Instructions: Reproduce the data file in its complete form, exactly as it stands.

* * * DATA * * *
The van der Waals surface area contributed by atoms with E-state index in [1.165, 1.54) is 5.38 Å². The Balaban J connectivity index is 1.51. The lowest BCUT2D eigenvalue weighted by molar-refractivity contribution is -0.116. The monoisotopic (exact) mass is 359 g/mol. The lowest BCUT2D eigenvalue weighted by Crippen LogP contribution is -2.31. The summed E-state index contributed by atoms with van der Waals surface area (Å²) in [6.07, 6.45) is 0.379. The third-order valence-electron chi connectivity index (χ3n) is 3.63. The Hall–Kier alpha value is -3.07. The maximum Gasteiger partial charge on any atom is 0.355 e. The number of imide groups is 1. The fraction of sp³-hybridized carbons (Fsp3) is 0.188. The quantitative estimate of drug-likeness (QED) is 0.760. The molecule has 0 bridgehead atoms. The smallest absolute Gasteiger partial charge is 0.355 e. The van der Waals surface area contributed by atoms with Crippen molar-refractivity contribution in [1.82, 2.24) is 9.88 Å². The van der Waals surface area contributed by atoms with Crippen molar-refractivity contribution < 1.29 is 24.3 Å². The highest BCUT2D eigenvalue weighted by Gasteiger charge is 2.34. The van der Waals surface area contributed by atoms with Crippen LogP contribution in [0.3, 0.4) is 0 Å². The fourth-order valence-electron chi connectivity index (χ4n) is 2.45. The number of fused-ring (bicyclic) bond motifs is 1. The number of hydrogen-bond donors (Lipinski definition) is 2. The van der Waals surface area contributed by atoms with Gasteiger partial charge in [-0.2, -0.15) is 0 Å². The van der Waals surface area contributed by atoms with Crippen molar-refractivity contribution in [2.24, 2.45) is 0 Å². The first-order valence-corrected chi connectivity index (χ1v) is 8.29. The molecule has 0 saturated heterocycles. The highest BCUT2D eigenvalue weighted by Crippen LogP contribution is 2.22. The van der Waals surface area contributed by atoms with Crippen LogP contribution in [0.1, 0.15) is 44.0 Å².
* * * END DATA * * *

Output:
The van der Waals surface area contributed by atoms with E-state index in [1.165, 1.54) is 5.38 Å². The Balaban J connectivity index is 1.51. The lowest BCUT2D eigenvalue weighted by molar-refractivity contribution is -0.116. The monoisotopic (exact) mass is 359 g/mol. The lowest BCUT2D eigenvalue weighted by Crippen LogP contribution is -2.31. The summed E-state index contributed by atoms with van der Waals surface area (Å²) in [6.07, 6.45) is 0.379. The third-order valence-electron chi connectivity index (χ3n) is 3.63. The Hall–Kier alpha value is -3.07. The maximum Gasteiger partial charge on any atom is 0.355 e. The number of imide groups is 1. The fraction of sp³-hybridized carbons (Fsp3) is 0.188. The quantitative estimate of drug-likeness (QED) is 0.760. The molecule has 0 bridgehead atoms. The smallest absolute Gasteiger partial charge is 0.355 e. The van der Waals surface area contributed by atoms with Crippen molar-refractivity contribution in [1.82, 2.24) is 9.88 Å². The van der Waals surface area contributed by atoms with Crippen molar-refractivity contribution < 1.29 is 24.3 Å². The highest BCUT2D eigenvalue weighted by Gasteiger charge is 2.34. The van der Waals surface area contributed by atoms with Crippen LogP contribution in [0.3, 0.4) is 0 Å². The fourth-order valence-electron chi connectivity index (χ4n) is 2.45. The number of fused-ring (bicyclic) bond motifs is 1. The number of hydrogen-bond donors (Lipinski definition) is 2. The van der Waals surface area contributed by atoms with Gasteiger partial charge in [-0.2, -0.15) is 0 Å². The van der Waals surface area contributed by atoms with Crippen molar-refractivity contribution in [2.24, 2.45) is 0 Å². The first-order valence-corrected chi connectivity index (χ1v) is 8.29. The molecule has 0 saturated heterocycles. The highest BCUT2D eigenvalue weighted by Crippen LogP contribution is 2.22. The van der Waals surface area contributed by atoms with Crippen LogP contribution in [0.1, 0.15) is 44.0 Å².